Less than six months before the referendum in September, the increasingly vicious battle over Scottish independence has reached the United States, with prominent activists for the Yes and No campaigns drumming up support for their causes in the former British colonies.
Scotland’s First Minister Alex Salmond was taking his pro-independence message to New York on a five day trade mission that started on the weekend. The visit was part of the annual Tartan Day festival, a varied program of events which celebrate Scotland’s cultural heritage and its historic links with America.
Trying to bolster the pro-union campaign in Washington on Monday was Lord George Robertson, Britain’s former Defense Minister (1997-99) and NATO Secretary General (1999-2003).
Speaking to foreign policy experts at the Brookings Institution, a prominent liberal think tank, Lord Robertson, who is Scottish, warned against the adventure of independence. “A break-up of the United Kingdom would only make our worst enemies in the world cheer”, he said.
Lord Robertson (Left) and Alex Salmond (Right)
A Yes vote in September could trigger a “balkanization of Europe”, as independence movements in Spain and Belgium could try to take advantage of the Scottish referendum and to emulate that outcome, Lord Robertson said.
In addition, the economic impact on an independent Scotland would be unpredictably dramatic, as most markets of Scottish businesses would suddenly be south of the border, “in a foreign country”, he said.
On the other side, Salmond feels bolstered by a recent poll that shows supporters of Scottish independence are gaining ground. He said on MSNBC that “confidence is growing” in his camp, predicting that Scotland which exported goods and services worth of more than $5 billion to the US in 2012 would remain “a friendly country to the US.”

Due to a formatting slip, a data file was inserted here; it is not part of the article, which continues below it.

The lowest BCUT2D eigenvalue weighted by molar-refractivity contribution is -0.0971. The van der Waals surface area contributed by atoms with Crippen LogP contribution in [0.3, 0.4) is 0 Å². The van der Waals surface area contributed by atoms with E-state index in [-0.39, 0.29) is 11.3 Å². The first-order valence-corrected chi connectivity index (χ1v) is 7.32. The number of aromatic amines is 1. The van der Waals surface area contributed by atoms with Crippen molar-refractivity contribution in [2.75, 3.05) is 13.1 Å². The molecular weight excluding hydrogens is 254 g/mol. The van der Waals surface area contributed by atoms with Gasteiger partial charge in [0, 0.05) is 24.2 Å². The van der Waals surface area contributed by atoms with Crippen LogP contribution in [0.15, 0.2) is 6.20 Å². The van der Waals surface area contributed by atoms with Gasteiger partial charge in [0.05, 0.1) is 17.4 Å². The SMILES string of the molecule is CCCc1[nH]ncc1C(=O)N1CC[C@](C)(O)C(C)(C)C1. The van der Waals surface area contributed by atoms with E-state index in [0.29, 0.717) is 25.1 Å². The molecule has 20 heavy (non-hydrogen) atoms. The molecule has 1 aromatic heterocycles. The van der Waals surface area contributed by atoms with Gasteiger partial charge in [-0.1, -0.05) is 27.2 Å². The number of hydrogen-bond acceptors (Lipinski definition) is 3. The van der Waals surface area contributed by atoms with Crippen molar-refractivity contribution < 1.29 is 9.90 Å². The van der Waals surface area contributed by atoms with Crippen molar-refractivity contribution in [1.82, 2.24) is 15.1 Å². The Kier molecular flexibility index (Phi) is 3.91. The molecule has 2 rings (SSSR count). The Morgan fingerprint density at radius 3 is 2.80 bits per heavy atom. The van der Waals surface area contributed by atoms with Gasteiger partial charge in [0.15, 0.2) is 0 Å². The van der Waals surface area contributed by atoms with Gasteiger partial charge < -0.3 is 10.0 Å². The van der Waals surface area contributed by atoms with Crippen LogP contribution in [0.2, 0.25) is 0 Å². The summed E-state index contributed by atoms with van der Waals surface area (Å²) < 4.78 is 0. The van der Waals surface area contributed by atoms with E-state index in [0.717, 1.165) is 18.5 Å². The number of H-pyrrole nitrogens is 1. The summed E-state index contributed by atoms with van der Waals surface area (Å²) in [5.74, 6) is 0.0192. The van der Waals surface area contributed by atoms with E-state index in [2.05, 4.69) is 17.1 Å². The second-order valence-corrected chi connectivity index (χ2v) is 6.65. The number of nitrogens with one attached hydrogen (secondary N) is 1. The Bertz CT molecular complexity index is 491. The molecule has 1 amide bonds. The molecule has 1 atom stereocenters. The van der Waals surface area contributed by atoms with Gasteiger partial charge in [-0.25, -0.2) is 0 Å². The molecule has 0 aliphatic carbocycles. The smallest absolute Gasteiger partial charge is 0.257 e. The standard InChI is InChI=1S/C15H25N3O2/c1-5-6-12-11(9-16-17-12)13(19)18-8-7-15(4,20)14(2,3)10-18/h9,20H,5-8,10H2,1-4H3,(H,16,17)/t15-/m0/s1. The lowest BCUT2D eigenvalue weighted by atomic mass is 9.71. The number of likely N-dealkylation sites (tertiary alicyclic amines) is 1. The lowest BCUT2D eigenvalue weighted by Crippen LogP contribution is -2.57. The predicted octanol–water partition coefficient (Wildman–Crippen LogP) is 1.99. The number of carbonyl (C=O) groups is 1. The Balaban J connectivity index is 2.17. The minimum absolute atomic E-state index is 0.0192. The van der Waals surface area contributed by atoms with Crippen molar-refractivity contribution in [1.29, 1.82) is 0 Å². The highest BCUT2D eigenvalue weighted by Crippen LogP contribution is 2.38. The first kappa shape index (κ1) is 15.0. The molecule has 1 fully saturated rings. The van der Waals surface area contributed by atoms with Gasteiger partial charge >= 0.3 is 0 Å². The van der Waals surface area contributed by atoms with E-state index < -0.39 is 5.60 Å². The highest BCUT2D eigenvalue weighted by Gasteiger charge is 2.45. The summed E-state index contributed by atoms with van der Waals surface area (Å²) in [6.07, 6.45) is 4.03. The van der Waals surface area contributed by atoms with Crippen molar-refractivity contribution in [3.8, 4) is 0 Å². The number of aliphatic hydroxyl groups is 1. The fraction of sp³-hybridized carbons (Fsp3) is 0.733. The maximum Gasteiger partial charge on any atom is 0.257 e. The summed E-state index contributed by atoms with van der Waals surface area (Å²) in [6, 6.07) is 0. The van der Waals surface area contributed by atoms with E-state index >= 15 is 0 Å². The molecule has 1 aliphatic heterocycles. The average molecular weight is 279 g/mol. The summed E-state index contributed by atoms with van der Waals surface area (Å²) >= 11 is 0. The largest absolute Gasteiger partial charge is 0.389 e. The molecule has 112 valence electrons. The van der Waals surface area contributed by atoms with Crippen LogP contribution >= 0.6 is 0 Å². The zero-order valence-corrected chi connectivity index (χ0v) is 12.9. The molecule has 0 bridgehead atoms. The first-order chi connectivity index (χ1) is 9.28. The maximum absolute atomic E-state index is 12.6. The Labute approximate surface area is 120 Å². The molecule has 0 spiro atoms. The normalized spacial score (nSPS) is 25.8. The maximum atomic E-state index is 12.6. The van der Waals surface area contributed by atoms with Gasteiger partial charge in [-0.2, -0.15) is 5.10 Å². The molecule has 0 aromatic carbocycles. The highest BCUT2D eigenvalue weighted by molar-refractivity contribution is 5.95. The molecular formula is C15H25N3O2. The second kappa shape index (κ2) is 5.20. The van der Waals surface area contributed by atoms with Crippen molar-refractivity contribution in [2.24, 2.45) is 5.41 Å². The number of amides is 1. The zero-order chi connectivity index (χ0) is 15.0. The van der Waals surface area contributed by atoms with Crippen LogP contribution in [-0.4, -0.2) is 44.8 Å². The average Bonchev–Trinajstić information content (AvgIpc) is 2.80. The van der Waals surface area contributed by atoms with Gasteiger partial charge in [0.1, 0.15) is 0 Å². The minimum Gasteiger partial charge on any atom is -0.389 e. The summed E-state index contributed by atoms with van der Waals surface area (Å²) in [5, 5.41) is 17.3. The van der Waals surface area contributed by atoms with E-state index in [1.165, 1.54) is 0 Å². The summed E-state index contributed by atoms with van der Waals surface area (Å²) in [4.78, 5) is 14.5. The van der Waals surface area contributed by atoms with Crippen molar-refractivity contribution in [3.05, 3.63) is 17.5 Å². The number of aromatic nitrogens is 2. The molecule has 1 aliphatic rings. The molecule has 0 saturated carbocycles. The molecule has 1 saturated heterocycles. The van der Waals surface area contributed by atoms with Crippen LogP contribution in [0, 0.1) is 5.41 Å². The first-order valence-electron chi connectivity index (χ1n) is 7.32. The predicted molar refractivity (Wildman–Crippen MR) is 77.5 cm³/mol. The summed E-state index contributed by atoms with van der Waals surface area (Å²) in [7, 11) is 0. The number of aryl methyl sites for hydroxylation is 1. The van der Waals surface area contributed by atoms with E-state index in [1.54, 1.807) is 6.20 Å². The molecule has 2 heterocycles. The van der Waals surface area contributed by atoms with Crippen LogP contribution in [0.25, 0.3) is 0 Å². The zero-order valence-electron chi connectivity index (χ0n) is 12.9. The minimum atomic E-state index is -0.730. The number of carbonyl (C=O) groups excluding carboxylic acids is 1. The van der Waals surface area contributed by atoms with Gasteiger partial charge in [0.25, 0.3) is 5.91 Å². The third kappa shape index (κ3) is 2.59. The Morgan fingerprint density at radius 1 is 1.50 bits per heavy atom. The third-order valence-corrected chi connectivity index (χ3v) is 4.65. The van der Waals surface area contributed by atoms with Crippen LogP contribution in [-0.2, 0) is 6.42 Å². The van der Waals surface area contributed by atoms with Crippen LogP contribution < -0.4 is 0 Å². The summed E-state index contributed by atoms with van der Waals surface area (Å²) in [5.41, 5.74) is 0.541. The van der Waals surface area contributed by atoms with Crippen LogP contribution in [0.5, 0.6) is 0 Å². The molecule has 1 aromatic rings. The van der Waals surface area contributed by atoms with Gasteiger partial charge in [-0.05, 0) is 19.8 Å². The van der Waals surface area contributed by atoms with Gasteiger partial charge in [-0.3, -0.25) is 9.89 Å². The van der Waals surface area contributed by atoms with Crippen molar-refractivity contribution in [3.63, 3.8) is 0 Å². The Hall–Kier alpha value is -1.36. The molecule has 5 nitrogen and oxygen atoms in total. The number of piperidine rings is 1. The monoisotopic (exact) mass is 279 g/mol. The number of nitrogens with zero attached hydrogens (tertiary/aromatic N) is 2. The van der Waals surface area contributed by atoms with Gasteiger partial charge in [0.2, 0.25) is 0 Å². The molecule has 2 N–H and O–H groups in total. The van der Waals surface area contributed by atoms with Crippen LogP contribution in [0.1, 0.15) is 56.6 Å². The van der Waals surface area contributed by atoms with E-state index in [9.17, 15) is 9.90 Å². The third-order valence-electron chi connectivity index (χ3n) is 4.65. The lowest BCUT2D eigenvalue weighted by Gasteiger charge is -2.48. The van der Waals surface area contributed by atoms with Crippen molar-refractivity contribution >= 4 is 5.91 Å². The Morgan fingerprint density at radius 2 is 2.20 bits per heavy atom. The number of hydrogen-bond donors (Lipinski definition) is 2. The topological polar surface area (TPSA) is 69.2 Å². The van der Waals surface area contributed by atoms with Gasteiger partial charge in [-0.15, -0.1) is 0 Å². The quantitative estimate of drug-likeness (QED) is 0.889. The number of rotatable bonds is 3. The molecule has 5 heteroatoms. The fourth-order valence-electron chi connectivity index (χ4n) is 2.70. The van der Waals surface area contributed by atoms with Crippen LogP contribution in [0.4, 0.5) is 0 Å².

Salmond touched upon a very sensitive foreign policy issue in the campaign for Scottish independence and that is the position the US would take in case of the break-up of Britain, Washington’s staunchest ally on the global stage.
Obama administration officials have started to worry about the possible dissolution of Britain and plans by Salmond to throw Britain’s Trident nuclear submarine fleet out of the Faslane naval base in western Scotland.
“The main questions on the US side have so far been on the security front. On the idea of what’s going to happen on the nuclear deterrent because obviously the US has a large vested interest in the nuclear submarine capacity,” says Fiona Hill, a senior fellow at the Brookings Institution.
Salmond believes US officials had been balanced on the Scotland issue so far. “America, through the administration, has quite rightly adopted a platform of studied neutrality,” he said.
But that might be a hasty conclusion. From Washington’s point of view, an independent Scotland could damage the credibility of the United Kingdom in international institutions and in broader diplomatic debates.
“The fear is that the UK is gradually losing whatever geopolitical pull it once had,” Charles Kupchan, a Clinton administration official now at Washington’s Georgetown University, told the Financial Times. “If you add in a potential exit from the EU, then the potential diminution of Britain’s place in the world starts to loom large.”
So far, the debate over Scottish independence has generated little attention in Washington. There have been close to zero repercussions in Congress and only few media articles. Some experts believe there is a touch of complacency to the discussion among US policymakers because polls suggest that an independent Scotland is not going to happen.
But that could change dramatically, should the supporters of a Yes vote consistently gain ground in the polls. And even President Barack Obama might be forced to take sides publicly.
Two weeks before the September referendum, President Barack Obama will be in Britain for a NATO summit. If he has not been asked about it before then, he will probably have to break his silence on the potential impact of an independent Scotland.